Figure 5 

Antimicrobial activity assay of O. furnacalis hemolymph after the inducement by E. coli (A), M. luteus (B), and B. bassiana (C). The bars represent mean ± S.D. (n = 3). Bars labeled with different letters (a, b, and c) are significantly different (one-way ANOVA, followed by the Newman-Keuls test, P <0.05).

Int J Biol Sci Image (Click on the image to enlarge.)
 Figure 6 

RT-PCR analysis of transcriptional levels of OfgAtt, IID, Lys6 in O. furnacalis larvae induced by different microbes (A) and in different stages (B). Ribosomal protein L8 (rpL8) was used as an internal standard to indicate a consistent total mRNA amount. The injection dose of E. coli, M. luteus, and B. bassiana, and larval stage are shown above each figure. More details about the treatments were seen under “Material and Methods”.

Int J Biol Sci Image (Click on the image to enlarge.)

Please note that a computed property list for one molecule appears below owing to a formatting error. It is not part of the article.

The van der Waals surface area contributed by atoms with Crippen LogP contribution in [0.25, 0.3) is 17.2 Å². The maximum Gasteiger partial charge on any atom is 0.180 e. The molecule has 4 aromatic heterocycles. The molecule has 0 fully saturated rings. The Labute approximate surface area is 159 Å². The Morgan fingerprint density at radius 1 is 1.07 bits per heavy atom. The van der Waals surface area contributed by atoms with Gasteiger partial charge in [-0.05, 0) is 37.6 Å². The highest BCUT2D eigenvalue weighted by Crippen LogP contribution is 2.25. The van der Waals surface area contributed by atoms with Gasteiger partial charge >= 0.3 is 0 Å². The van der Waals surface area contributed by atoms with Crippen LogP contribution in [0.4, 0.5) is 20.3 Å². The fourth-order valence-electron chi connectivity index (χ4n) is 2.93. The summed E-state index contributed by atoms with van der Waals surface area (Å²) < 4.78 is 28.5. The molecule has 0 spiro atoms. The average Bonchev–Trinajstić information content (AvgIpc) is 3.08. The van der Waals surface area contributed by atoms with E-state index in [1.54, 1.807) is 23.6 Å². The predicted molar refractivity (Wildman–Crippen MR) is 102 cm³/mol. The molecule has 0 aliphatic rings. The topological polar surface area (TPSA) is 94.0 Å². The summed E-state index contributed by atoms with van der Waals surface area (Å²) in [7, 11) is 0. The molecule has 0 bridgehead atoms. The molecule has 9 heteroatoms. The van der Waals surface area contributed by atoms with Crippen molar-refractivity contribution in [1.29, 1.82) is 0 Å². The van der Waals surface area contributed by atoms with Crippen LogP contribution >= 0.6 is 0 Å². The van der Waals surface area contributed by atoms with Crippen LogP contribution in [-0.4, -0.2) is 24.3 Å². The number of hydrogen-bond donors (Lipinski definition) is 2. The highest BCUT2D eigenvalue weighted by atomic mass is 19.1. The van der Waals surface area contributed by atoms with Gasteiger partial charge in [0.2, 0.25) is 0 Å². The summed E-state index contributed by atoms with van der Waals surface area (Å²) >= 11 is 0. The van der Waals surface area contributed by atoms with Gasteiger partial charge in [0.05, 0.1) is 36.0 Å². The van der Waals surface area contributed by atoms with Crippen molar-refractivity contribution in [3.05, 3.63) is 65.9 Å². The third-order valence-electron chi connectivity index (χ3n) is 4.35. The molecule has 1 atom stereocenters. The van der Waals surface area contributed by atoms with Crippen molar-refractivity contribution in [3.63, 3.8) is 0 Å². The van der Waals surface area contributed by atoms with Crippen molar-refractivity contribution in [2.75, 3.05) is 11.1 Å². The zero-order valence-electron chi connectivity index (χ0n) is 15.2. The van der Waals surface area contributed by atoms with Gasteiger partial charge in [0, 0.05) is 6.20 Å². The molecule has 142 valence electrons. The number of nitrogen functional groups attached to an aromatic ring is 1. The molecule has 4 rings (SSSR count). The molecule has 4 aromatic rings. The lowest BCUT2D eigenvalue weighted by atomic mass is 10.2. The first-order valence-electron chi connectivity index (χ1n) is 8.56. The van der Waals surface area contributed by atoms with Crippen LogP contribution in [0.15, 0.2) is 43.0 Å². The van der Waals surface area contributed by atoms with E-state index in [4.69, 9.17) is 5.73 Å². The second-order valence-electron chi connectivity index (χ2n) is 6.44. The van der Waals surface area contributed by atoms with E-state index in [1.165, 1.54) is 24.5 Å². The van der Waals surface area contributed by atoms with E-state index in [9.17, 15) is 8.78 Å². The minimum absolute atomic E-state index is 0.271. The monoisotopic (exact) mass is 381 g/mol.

Production of AMP is an important immune response against the infection of invading microorganisms because AMPs have broad-spectrum antimicrobial activities. Studies on identification and functioning mechanism of AMP have been extensively investigated in invertebrates and vertebrates. Here we identified 5 AMP transcripts from O. furnacalis in which OfgLys5 and OfgLys6 belong to c-type lysozymes, and OfgAtt is lepidopteran attacin rich in glycine residues. We also discovered that antimicrobial activity of O. furnacalis hemolymph increased significantly and expression levels of OfgLys6, OfgAtt, and OfgIID induced highly after the injection with bacteria or fungi. We hope that this work could provide the basis for further studying the induction mechanism of AMP in important agriculture pest, O. furnacalis, and even in other insects and higher animals. The acquired knowledge might contribute to biological control of this serious insect pest.